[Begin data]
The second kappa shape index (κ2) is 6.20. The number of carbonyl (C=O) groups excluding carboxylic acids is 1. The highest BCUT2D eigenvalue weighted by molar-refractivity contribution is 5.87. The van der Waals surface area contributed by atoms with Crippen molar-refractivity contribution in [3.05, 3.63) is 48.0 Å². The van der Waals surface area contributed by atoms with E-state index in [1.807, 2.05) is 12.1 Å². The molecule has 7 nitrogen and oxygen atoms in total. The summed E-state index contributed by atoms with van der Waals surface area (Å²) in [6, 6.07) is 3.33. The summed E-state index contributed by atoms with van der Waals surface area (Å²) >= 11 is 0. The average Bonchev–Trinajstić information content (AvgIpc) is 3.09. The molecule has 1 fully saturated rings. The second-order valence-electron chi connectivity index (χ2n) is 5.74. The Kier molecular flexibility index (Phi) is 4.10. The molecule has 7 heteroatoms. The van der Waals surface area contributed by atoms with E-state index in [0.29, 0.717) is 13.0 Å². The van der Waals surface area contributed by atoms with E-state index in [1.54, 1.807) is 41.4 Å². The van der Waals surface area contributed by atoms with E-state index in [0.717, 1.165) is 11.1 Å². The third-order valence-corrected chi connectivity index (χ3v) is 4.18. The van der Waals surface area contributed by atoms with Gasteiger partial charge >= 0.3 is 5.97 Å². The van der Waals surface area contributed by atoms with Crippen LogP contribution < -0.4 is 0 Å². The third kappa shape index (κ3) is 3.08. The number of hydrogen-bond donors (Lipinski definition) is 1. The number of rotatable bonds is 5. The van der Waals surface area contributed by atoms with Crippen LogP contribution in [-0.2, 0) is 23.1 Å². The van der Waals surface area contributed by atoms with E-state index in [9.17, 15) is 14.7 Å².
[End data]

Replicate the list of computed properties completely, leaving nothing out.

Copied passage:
The second kappa shape index (κ2) is 6.20. The number of carbonyl (C=O) groups excluding carboxylic acids is 1. The highest BCUT2D eigenvalue weighted by molar-refractivity contribution is 5.87. The van der Waals surface area contributed by atoms with Crippen molar-refractivity contribution in [3.05, 3.63) is 48.0 Å². The van der Waals surface area contributed by atoms with E-state index in [1.807, 2.05) is 12.1 Å². The molecule has 7 nitrogen and oxygen atoms in total. The summed E-state index contributed by atoms with van der Waals surface area (Å²) in [6, 6.07) is 3.33. The summed E-state index contributed by atoms with van der Waals surface area (Å²) >= 11 is 0. The average Bonchev–Trinajstić information content (AvgIpc) is 3.09. The molecule has 1 fully saturated rings. The second-order valence-electron chi connectivity index (χ2n) is 5.74. The Kier molecular flexibility index (Phi) is 4.10. The molecule has 7 heteroatoms. The van der Waals surface area contributed by atoms with E-state index in [0.29, 0.717) is 13.0 Å². The van der Waals surface area contributed by atoms with E-state index in [1.54, 1.807) is 41.4 Å². The van der Waals surface area contributed by atoms with E-state index in [0.717, 1.165) is 11.1 Å². The third-order valence-corrected chi connectivity index (χ3v) is 4.18. The van der Waals surface area contributed by atoms with Gasteiger partial charge >= 0.3 is 5.97 Å². The van der Waals surface area contributed by atoms with Crippen LogP contribution < -0.4 is 0 Å². The third kappa shape index (κ3) is 3.08. The number of hydrogen-bond donors (Lipinski definition) is 1. The number of rotatable bonds is 5. The van der Waals surface area contributed by atoms with Crippen LogP contribution in [-0.2, 0) is 23.1 Å². The van der Waals surface area contributed by atoms with E-state index in [9.17, 15) is 14.7 Å².